p.3: If discourse on the Kindle saw readers reaching for Fahrenheit 451 to understand their newly mediated relationship to reading, the reception of the novel on Amazon found in the novel’s cautionary rhetoric a coherent view of the shape and fate of reading in the Kindle age. The novel, to put it another way, provided readers with an analogy for anxieties about the Kindle’s capacity to make print obsolescent, to make its disappearance a reality. -- Highlighted mar 14, 2014

p.5: The overwhelming sense that the Kindle had stripped ownership from the act of reading returned with greater force six months later, when copies of Orwell’s 1984 disappeared from several thousand Kindles in July 2009. In the sixteen discussions on Amazon forums alone Kindle readers took to the boards, writing to one another and to Amazon in ways that for the most part mirrored media coverage of the incident. Like that coverage, Amazon reader discourse regarded the deletion as an unjustifiable outrage, one that for many warranted a boycott of the company. Even in the wake of Bezos’ apology, which observed that the copies had been illegally published before calling their removal "stupid, thoughtless, and painfully out of line with our principles," readers urged a return to books and the view of reading implicit in that return [Bezos 2009].[22] That call for a return emerged, in other words, as a refusal of Amazon, and a critique that the company had, in its failed remediation of 1984, revealed its indifference to the readerly subjects constituted by the Kindle -- Highlighted mar 14, 2014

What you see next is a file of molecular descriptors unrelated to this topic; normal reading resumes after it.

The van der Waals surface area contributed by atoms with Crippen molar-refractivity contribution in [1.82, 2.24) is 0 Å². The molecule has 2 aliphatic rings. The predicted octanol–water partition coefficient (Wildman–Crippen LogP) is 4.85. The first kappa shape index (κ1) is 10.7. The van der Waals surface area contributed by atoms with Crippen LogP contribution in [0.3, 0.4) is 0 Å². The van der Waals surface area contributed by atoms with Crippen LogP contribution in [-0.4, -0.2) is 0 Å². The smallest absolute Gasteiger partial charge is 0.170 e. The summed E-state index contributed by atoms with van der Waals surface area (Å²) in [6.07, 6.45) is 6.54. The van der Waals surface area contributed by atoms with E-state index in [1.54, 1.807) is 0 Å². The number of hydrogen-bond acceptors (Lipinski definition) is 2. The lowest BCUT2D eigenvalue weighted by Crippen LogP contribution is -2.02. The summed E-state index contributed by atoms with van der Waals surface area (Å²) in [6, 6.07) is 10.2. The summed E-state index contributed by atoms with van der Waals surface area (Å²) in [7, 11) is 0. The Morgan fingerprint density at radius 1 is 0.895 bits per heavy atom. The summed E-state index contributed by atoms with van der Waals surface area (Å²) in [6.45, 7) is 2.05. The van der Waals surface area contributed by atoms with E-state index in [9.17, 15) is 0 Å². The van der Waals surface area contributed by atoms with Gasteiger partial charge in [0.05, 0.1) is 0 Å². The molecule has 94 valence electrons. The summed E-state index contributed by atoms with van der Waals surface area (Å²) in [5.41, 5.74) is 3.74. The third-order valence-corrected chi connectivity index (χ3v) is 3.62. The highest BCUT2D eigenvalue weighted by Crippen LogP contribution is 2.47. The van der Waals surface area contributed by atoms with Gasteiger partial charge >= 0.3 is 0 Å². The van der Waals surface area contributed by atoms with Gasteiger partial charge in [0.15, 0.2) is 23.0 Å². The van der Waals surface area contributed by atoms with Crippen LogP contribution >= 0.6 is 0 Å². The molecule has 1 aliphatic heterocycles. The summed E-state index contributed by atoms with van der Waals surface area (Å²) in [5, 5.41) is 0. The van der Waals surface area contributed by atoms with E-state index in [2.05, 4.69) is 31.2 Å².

p.6: The perceived discrepancy, a kind of aporia illuminated by Kindle libraries suddenly bereft of their copies of 1984, prompted readers to discuss what Amazon could or should do to acknowledge and remedy the situation even as they struggled to account for the intrusion in the first place. In all the furor, however, the novel’s presence was unremarkable, appearing primarily as an iconic analog for Amazon’s dystopic conduct. Caught up in the conversation about an ownership undone, Amazon readers remediated 1984 in the light of their Kindles, doing so by targeting Amazon as a direct and literal referent. If King’s fictional Kindle led readers to comment on the corresponding desires Amazon constructed for them, the erasure of 1984 made drawing the parallels between Big Brother and Amazon a fitting, if not necessary, response. In this instance, Kindle-reading had shifted the dynamic through which texts, themselves no less made than things, articulate and critique the conditions of their production. For the turn to analogic reading that these Kindled texts have inspired has as its focus what it means for reading to be so newly mediated. -- Highlighted mar 14, 2014